Questions? Call us at (800) 708-6649

Under Cabinet Lighting

3 Items Total
Sort By
Items per page
  • « Previous
  • 1
  • Next »
Sort By
Items per page
  • « Previous
  • 1
  • Next »
No detail adds more visual impact to your space than lighting fixtures. Enhance your kitchen cabinets, built-ins, or office furniture with under-cabinet lighting. Cabinet lighting brings drama and functionality to new designs and also enhances existing pieces with minimal effort. We offer a wide selection of energy efficient, long-life cabinet lighting and accent light options from LED tape lights, LED puck lights, and LED strip lights from manufacturers such as Tresco and Hafele Loox.

Basic Cabinet Lighting Terminology

  • Foot Candles: the amount of light falling onto a surface. The common U.S. unit of lighting level (illumination) is the foot-candle (fc). The international unit of measurement of illumination is the lux (lx), which is about 10x the foot candle metric (one fc = 10.764 lux). One foot candle is equal to 1 lumen per square foot.
  • Lux: The metric way of describing illuminance on a surface. Rule of thumb, divide lux by 10 to get foot candles.
  • Lumens: Metric term measuring the total light output of a lamp at the lamp. More is better.
  • Watts: An obsolete way of describing incandescent lighting, although it is still listed on Lighting Facts Labels by law, LED's use about 1/5 the wattage of halogen or incandescent sources to produce the same lumen, in other words, more lumens per watt.
  • CRI (Color Rendering Index): A measure of a lamp's ability to render colors accurately in objects. The CRI is expressed on a scale of 0-100 (1=low pressure sodium, with poor color rendering, to 100=the sun), a CRI of 85 and above is considered very good. Limitations are that it uses a pastel palette, and is non linear in the red range.
  • K (Kelvin): Measurement of correlated color temperature (CT), originally, a term used to describe the "whiteness" of incandescent lamp light, or color "temperature" expressed in degrees Kelvin. Although it may not seem sensible, a higher color temperature describes a visually cooler, bluer light source. The color temperature has nothing to do with how hot the lamp will get or how much heat is given off by the fixture.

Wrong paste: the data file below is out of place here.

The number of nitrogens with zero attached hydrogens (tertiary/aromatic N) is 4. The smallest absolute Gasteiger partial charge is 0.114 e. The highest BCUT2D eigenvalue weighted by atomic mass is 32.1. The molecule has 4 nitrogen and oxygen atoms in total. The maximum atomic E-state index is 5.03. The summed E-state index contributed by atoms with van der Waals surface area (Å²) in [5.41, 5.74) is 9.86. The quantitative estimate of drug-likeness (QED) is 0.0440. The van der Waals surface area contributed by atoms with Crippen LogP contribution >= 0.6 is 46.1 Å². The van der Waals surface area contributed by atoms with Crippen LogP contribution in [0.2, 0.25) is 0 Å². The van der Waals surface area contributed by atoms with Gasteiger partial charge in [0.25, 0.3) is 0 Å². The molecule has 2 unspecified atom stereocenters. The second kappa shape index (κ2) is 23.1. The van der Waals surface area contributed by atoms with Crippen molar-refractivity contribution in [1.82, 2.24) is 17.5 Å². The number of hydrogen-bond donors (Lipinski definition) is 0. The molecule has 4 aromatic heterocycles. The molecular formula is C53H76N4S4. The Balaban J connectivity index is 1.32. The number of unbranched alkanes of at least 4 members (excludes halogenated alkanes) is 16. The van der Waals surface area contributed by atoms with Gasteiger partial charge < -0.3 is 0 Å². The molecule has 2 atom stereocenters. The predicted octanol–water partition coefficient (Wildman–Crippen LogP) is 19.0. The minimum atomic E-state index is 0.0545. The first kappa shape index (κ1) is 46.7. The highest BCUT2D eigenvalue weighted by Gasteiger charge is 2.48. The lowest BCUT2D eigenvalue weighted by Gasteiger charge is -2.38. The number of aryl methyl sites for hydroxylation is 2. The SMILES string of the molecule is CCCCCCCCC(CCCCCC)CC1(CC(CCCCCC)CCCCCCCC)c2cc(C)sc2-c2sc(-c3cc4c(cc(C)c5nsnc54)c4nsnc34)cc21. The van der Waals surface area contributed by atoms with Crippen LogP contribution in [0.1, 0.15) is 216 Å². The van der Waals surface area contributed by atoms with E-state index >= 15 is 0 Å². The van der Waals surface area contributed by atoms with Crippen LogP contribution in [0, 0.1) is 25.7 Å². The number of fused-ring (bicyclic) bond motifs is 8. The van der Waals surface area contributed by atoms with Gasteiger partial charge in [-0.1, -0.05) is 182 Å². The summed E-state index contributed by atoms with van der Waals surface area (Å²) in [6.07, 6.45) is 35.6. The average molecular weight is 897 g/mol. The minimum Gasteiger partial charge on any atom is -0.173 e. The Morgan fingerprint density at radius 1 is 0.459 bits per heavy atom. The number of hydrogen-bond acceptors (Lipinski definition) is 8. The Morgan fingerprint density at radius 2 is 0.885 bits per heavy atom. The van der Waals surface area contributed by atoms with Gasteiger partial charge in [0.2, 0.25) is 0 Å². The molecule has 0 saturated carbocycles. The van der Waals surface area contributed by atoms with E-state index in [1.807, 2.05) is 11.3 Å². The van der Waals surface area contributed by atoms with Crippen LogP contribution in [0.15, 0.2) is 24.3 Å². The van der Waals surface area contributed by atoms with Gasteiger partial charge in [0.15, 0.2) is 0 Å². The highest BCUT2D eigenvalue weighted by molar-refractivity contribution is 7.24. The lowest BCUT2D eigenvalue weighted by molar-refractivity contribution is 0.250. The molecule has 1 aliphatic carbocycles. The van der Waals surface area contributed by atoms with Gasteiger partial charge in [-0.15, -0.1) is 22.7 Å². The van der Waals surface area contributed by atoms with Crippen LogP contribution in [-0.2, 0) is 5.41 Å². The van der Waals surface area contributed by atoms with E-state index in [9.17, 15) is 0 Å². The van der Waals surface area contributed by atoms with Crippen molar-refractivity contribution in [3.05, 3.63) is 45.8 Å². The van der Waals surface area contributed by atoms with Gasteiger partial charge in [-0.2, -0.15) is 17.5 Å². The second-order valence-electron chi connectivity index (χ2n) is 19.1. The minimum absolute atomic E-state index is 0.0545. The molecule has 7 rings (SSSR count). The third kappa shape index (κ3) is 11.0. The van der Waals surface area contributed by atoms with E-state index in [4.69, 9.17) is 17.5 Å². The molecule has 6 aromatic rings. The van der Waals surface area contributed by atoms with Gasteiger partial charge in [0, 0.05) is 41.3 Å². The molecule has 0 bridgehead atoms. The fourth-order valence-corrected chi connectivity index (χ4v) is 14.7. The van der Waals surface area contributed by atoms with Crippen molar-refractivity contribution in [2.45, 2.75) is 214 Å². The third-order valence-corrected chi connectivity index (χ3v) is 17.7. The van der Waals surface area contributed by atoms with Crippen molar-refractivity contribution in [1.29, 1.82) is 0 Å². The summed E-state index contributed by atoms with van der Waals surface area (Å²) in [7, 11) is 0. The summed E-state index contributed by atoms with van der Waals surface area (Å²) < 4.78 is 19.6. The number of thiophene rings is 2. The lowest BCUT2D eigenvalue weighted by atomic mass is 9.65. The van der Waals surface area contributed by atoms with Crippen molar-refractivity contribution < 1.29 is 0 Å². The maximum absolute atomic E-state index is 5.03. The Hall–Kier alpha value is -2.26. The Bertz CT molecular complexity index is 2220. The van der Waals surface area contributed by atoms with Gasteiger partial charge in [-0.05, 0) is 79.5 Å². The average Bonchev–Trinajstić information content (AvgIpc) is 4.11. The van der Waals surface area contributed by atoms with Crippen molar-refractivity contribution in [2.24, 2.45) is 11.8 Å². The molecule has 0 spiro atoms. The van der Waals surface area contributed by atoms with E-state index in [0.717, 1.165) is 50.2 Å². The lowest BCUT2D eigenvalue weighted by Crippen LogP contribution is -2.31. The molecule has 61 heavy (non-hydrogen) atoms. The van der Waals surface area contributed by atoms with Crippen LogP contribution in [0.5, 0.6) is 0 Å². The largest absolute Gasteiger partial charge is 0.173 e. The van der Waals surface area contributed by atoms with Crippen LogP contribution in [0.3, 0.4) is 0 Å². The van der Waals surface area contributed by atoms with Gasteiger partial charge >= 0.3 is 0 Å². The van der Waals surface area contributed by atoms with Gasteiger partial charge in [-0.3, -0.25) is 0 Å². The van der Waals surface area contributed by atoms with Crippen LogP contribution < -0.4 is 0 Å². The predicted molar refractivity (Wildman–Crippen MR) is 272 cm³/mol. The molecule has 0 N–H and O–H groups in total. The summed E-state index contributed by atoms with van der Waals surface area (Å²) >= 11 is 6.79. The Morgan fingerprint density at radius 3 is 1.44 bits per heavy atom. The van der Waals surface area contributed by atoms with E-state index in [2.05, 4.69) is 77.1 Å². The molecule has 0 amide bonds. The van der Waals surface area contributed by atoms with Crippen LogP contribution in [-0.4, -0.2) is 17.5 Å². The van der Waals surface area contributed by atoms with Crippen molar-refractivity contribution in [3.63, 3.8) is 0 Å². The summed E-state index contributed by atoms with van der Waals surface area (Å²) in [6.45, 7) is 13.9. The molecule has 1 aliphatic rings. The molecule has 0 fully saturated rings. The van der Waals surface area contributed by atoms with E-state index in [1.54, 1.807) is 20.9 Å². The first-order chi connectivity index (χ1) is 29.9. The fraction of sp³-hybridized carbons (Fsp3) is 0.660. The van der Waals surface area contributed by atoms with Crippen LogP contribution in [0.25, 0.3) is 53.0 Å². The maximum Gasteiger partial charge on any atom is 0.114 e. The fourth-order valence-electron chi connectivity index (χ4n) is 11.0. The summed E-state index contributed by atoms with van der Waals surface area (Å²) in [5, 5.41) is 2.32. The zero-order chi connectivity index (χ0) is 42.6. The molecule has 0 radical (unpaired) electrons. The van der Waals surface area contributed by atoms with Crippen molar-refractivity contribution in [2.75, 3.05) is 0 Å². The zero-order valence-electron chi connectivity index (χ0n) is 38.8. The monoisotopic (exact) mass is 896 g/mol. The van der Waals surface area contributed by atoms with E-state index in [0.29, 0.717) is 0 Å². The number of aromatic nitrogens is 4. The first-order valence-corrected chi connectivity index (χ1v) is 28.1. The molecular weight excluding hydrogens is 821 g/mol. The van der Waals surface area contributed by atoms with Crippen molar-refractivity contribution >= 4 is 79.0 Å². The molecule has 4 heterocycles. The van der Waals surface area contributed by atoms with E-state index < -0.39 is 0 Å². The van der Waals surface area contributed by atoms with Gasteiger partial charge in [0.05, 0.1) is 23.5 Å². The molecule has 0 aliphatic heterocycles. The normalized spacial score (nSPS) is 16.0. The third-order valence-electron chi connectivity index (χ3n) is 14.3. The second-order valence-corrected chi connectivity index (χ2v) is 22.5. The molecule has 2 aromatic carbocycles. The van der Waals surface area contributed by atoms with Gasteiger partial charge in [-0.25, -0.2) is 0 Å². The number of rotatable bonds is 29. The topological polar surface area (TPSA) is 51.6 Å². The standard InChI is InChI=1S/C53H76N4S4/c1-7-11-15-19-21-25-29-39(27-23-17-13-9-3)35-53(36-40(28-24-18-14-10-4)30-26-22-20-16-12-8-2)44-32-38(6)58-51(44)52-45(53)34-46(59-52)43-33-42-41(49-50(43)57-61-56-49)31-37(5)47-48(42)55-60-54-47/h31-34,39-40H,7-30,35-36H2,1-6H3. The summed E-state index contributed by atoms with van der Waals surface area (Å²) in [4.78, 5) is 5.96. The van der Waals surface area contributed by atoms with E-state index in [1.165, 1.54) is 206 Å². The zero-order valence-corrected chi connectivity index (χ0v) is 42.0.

• HUE: The variety of color, dependent on it's dominant wavelength.
  • ETL or UL: The ETL or UL marks serve as proof of product compliance to Canadian and U.S. standards. When products bear these marks, this indicates to the consumer that the products have passed a complete and thorough set of tests and certification requirements.
Color Temperature: The color of light, also referred to as color temperature is the rating a particular color renders on the Kelvin scale. These color temperatures will alter how an object or room is perceived when illuminated. LED cabinet lights are typically available in a wide selection of warm & cool temperatures ranging from  2700-6500K.

  • 2700K Warm White: Recommended for Earth Tones; Mimics Incandescent; Highlights Wood Grains; Primarily for Residential; Not Recommended for White.
  • 3000K Warm White: Recommended for Earth Tones; Slightly “Whiter” Than Incandescent; Highlights Wood Grains; Primarily for Residential; Not Recommended for White.
  • 3500K Warm to Neutral: Transitional Between Warm and Cool; Will Equally Highlight Earth Tones and Cool Tones; Recommended for Residential and Commercial Use; Will Give White an Off-White Look
  • 5000K Cool White: Highlights Whites/Blue/CoolTones; Primarily Commercial Use; Recommended for White; Not Recommended for Wood Grain/Earth Tones
  • 6500K Daylight: Has Bluish Tint (Sky Color) ; Primarily Used for Backlighting/Sign; Not Recommended for Residential


If lighting is new to you, call us today at 800-708-6649 for options on available Layout Assistance Programs!
nexus